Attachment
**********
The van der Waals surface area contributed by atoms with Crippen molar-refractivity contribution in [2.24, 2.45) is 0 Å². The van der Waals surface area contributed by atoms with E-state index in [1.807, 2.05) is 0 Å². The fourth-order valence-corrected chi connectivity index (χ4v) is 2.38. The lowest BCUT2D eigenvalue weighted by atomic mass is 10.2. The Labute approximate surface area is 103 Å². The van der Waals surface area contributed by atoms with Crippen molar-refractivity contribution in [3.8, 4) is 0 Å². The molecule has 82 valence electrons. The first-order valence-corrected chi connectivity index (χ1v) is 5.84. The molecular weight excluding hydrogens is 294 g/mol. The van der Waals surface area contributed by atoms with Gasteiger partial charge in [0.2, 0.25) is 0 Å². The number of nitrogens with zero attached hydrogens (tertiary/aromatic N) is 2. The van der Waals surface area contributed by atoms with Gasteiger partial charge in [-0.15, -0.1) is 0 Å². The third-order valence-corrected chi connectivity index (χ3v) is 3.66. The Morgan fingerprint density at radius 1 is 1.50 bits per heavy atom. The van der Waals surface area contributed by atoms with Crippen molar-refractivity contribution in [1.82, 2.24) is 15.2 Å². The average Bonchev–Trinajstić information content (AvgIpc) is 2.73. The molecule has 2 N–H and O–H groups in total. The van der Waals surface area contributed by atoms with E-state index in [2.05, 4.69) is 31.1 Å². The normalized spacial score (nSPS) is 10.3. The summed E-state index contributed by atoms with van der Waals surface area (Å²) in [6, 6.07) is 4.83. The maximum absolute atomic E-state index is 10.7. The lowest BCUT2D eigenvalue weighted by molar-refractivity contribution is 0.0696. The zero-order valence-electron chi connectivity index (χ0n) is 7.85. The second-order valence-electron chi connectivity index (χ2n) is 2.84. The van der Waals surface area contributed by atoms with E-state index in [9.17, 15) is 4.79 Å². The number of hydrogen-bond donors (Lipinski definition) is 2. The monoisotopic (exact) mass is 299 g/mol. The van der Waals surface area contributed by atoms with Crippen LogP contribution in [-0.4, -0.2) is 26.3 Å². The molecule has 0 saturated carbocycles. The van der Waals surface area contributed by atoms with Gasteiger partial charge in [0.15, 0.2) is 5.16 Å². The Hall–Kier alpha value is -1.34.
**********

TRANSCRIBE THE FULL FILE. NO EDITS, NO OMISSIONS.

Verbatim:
The van der Waals surface area contributed by atoms with Crippen molar-refractivity contribution in [2.24, 2.45) is 0 Å². The van der Waals surface area contributed by atoms with E-state index in [1.807, 2.05) is 0 Å². The fourth-order valence-corrected chi connectivity index (χ4v) is 2.38. The lowest BCUT2D eigenvalue weighted by atomic mass is 10.2. The Labute approximate surface area is 103 Å². The van der Waals surface area contributed by atoms with Crippen molar-refractivity contribution in [3.8, 4) is 0 Å². The molecule has 82 valence electrons. The first-order valence-corrected chi connectivity index (χ1v) is 5.84. The molecular weight excluding hydrogens is 294 g/mol. The van der Waals surface area contributed by atoms with Gasteiger partial charge in [0.2, 0.25) is 0 Å². The number of nitrogens with zero attached hydrogens (tertiary/aromatic N) is 2. The van der Waals surface area contributed by atoms with Gasteiger partial charge in [-0.15, -0.1) is 0 Å². The third-order valence-corrected chi connectivity index (χ3v) is 3.66. The Morgan fingerprint density at radius 1 is 1.50 bits per heavy atom. The van der Waals surface area contributed by atoms with Crippen molar-refractivity contribution in [1.82, 2.24) is 15.2 Å². The average Bonchev–Trinajstić information content (AvgIpc) is 2.73. The molecule has 2 N–H and O–H groups in total. The van der Waals surface area contributed by atoms with E-state index in [2.05, 4.69) is 31.1 Å². The normalized spacial score (nSPS) is 10.3. The summed E-state index contributed by atoms with van der Waals surface area (Å²) in [6, 6.07) is 4.83. The maximum absolute atomic E-state index is 10.7. The lowest BCUT2D eigenvalue weighted by molar-refractivity contribution is 0.0696. The zero-order valence-electron chi connectivity index (χ0n) is 7.85. The second-order valence-electron chi connectivity index (χ2n) is 2.84. The van der Waals surface area contributed by atoms with E-state index in [9.17, 15) is 4.79 Å². The number of hydrogen-bond donors (Lipinski definition) is 2. The monoisotopic (exact) mass is 299 g/mol. The van der Waals surface area contributed by atoms with Crippen LogP contribution in [-0.4, -0.2) is 26.3 Å². The molecule has 0 saturated carbocycles. The van der Waals surface area contributed by atoms with Gasteiger partial charge in [0.15, 0.2) is 5.16 Å². The Hall–Kier alpha value is -1.34.